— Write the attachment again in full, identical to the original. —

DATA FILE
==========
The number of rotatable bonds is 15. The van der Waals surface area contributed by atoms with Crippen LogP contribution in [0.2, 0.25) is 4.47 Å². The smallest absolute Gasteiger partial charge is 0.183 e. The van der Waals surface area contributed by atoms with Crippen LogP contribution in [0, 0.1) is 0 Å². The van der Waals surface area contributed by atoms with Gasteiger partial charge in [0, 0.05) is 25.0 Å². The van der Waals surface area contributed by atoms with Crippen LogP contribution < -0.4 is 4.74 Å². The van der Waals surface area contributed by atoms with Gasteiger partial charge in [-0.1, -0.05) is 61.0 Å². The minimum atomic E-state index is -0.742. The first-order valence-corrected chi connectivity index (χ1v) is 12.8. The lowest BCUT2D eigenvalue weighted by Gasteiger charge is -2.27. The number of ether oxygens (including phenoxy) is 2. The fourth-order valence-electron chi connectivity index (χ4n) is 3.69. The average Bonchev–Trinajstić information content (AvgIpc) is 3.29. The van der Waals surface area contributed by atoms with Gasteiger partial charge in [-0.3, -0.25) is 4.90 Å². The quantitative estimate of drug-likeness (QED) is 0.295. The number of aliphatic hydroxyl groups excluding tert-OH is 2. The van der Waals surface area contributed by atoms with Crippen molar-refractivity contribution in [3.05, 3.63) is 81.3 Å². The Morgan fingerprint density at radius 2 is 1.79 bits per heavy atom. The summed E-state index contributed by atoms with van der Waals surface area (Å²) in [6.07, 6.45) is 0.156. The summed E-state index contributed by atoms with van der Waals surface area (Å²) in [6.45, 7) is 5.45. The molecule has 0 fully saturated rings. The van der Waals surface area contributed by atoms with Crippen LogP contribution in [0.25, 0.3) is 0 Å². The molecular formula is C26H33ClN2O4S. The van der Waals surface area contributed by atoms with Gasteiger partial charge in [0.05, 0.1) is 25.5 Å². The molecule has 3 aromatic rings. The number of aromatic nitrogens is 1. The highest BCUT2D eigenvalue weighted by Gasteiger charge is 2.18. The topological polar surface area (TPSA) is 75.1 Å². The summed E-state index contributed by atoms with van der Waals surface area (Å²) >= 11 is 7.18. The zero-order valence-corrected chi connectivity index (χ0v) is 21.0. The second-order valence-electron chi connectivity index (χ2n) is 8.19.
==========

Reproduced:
The number of rotatable bonds is 15. The van der Waals surface area contributed by atoms with Crippen LogP contribution in [0.2, 0.25) is 4.47 Å². The smallest absolute Gasteiger partial charge is 0.183 e. The van der Waals surface area contributed by atoms with Crippen LogP contribution in [0, 0.1) is 0 Å². The van der Waals surface area contributed by atoms with Gasteiger partial charge in [0, 0.05) is 25.0 Å². The van der Waals surface area contributed by atoms with Crippen LogP contribution < -0.4 is 4.74 Å². The van der Waals surface area contributed by atoms with Gasteiger partial charge in [-0.1, -0.05) is 61.0 Å². The minimum atomic E-state index is -0.742. The first-order valence-corrected chi connectivity index (χ1v) is 12.8. The lowest BCUT2D eigenvalue weighted by Gasteiger charge is -2.27. The number of ether oxygens (including phenoxy) is 2. The fourth-order valence-electron chi connectivity index (χ4n) is 3.69. The average Bonchev–Trinajstić information content (AvgIpc) is 3.29. The van der Waals surface area contributed by atoms with Gasteiger partial charge in [-0.3, -0.25) is 4.90 Å². The quantitative estimate of drug-likeness (QED) is 0.295. The number of aliphatic hydroxyl groups excluding tert-OH is 2. The van der Waals surface area contributed by atoms with Crippen molar-refractivity contribution in [3.05, 3.63) is 81.3 Å². The Morgan fingerprint density at radius 2 is 1.79 bits per heavy atom. The summed E-state index contributed by atoms with van der Waals surface area (Å²) in [6.07, 6.45) is 0.156. The summed E-state index contributed by atoms with van der Waals surface area (Å²) in [6.45, 7) is 5.45. The molecule has 0 fully saturated rings. The van der Waals surface area contributed by atoms with Crippen LogP contribution in [0.25, 0.3) is 0 Å². The molecular formula is C26H33ClN2O4S. The van der Waals surface area contributed by atoms with Gasteiger partial charge in [0.05, 0.1) is 25.5 Å². The molecule has 3 aromatic rings. The number of aromatic nitrogens is 1. The highest BCUT2D eigenvalue weighted by Gasteiger charge is 2.18. The topological polar surface area (TPSA) is 75.1 Å². The summed E-state index contributed by atoms with van der Waals surface area (Å²) >= 11 is 7.18. The zero-order valence-corrected chi connectivity index (χ0v) is 21.0. The second-order valence-electron chi connectivity index (χ2n) is 8.19.